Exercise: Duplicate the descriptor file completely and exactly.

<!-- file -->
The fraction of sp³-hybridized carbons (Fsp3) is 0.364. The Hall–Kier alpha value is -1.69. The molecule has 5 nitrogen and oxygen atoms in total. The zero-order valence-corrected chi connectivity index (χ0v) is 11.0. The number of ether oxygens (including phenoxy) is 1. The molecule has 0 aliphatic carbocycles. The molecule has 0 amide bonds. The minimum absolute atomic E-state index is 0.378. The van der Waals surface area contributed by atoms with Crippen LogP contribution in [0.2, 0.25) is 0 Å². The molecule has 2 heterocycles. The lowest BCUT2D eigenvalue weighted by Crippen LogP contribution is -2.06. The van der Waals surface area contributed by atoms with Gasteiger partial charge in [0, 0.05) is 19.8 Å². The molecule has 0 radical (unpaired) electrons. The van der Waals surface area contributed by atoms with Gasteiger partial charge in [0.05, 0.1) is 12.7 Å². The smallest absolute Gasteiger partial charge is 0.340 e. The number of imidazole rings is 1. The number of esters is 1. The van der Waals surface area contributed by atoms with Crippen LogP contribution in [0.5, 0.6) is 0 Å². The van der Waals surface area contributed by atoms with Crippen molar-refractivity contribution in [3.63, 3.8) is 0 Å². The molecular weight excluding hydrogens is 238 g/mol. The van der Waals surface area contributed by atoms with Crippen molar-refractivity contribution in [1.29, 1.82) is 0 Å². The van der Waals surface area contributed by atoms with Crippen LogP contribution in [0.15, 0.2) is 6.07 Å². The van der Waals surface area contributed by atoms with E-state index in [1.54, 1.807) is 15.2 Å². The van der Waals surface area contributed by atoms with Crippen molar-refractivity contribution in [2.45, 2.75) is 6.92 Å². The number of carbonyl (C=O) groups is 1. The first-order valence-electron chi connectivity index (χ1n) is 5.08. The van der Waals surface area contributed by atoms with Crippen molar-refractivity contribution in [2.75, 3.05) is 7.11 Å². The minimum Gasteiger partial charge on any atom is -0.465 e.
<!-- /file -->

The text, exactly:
The fraction of sp³-hybridized carbons (Fsp3) is 0.364. The Hall–Kier alpha value is -1.69. The molecule has 5 nitrogen and oxygen atoms in total. The zero-order valence-corrected chi connectivity index (χ0v) is 11.0. The number of ether oxygens (including phenoxy) is 1. The molecule has 0 aliphatic carbocycles. The molecule has 0 amide bonds. The minimum absolute atomic E-state index is 0.378. The van der Waals surface area contributed by atoms with Crippen LogP contribution in [0.2, 0.25) is 0 Å². The molecule has 2 heterocycles. The lowest BCUT2D eigenvalue weighted by Crippen LogP contribution is -2.06. The van der Waals surface area contributed by atoms with Gasteiger partial charge in [0, 0.05) is 19.8 Å². The molecule has 0 radical (unpaired) electrons. The van der Waals surface area contributed by atoms with Gasteiger partial charge in [0.05, 0.1) is 12.7 Å². The smallest absolute Gasteiger partial charge is 0.340 e. The number of imidazole rings is 1. The number of esters is 1. The van der Waals surface area contributed by atoms with Crippen LogP contribution in [0.5, 0.6) is 0 Å². The van der Waals surface area contributed by atoms with Crippen molar-refractivity contribution in [3.63, 3.8) is 0 Å². The molecular weight excluding hydrogens is 238 g/mol. The van der Waals surface area contributed by atoms with Crippen molar-refractivity contribution in [1.29, 1.82) is 0 Å². The van der Waals surface area contributed by atoms with Crippen LogP contribution in [0.15, 0.2) is 6.07 Å². The van der Waals surface area contributed by atoms with E-state index in [1.54, 1.807) is 15.2 Å². The van der Waals surface area contributed by atoms with Crippen molar-refractivity contribution in [2.45, 2.75) is 6.92 Å². The number of carbonyl (C=O) groups is 1. The first-order valence-electron chi connectivity index (χ1n) is 5.08. The van der Waals surface area contributed by atoms with Crippen molar-refractivity contribution in [2.75, 3.05) is 7.11 Å². The minimum Gasteiger partial charge on any atom is -0.465 e.